This summer, AFSC’s American Friends Immigrant Services program held two weeks of camps for the #MadreTierraKIDS, a project aimed at challenging anti-immigrant stereotypes and hate speech in politics and society regarding immigrant children, their families and their culture.
The project was created by the American Friends Immigrant Services' Lis-Marie Alvarado, Organizing Coordinator, and Vanessa Urbina, Organizing Intern. We want our kids to tell their own stories in public
spaces—to local authorities, to reporters and through social media; We want to show the human face of migration and change the narrative about immigrant children, in particular those coming from Central America and Mexico; We do not want to depict children as powerless victims of an unjust immigration system; We want our children to recognize their own value and advocate for themselves. We want to make them grassroots leaders that support community building initiatives; We want to foster their creativity so they feel the power of imagination; We want to make them feel proud of remembering their roots and backgrounds and be able to recognize the intrinsic rights and values all kids and families have in the world no matter their immigration status.
Nothing about THEM without THEM!
Our group is comprised of kids from Central America and Mexico that crossed the U.S./Mexico border unaccompanied or with a family member. Others are U.S.-born with undocumented parents. Their ethnicities are: Latino, Garifuna and Guatemalan Maya. The ages are from 7 to 12; half of them live in low-income urban areas of Miami migrant and half in Homestead, a semi-rural community. Knowing that Miami Dade County is among the top five U.S. counties receiving unaccompanied children, and that Miami also has a large number of undocumented families, we know it is vital to create safe spaces for these kids.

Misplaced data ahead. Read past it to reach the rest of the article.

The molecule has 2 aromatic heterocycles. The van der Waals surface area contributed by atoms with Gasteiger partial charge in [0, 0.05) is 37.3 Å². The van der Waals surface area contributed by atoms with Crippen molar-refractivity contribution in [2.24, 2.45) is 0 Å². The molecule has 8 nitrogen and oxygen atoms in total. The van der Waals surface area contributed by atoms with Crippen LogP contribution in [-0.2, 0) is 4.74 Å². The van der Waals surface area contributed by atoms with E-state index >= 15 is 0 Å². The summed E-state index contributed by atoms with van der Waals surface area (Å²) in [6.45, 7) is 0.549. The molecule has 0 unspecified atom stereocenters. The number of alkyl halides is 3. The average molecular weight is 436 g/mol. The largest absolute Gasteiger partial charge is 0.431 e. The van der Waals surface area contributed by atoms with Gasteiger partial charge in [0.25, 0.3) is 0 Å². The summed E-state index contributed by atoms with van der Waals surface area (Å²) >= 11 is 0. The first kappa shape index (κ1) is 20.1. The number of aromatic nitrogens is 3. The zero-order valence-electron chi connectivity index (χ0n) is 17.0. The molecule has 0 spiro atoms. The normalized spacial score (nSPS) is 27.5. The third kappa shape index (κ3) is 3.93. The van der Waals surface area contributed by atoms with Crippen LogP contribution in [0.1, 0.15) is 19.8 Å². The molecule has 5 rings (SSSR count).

This is a bilingual (English and Spanish) program because we recognize the importance and the value in speaking many languages. During our family visits one the moms told us that her son had said that
Spanish was ugly, that he didn’t want to speak. For us it is really important to reinforce that speaking Spanish is not something one should feel ashamed of. But many of the kids in our program do not only know English and Spanish, we also have a kid who understands Garifuna and other kids understand Mayan languages. By bringing kids from different backgrounds to the program, we highlight the many immigration stories and diversity of Central Americans and Mexicans and at the same time recognize the similar experiences they have faced as immigrants living in the United States.
We have seen many social justice programs dedicated to teenagers; however, not much has been done for our kids. We recognize the importance of children having a voice and leadership role within the immigration debate. We also see how critical is for us as social change makers to develop preventative social justice, environmental and cultural programs for our kids.
Through these camps, we have been able to transform racism through learning about culture, music, photography, drawing, painting and dancing—instilling a sense of pride and self-respect in our youth!
As part of our #MadreTierraKIDS program, we held a summer camp from July 11th to the 17th at the Farmworker Association (located at 450 Davis Parkway) in Florida City, FL, as well as a second week of activities called Cultura Cura (Culture Heals), dedicated fully to music and dance from July 18th through the 22nd. For more information contact us at LMalvarado@afsc.org. To learn more about our program FOLLOW US on Facebook: Madre Tierra KIDS and Instagram: madre_tierra_miami.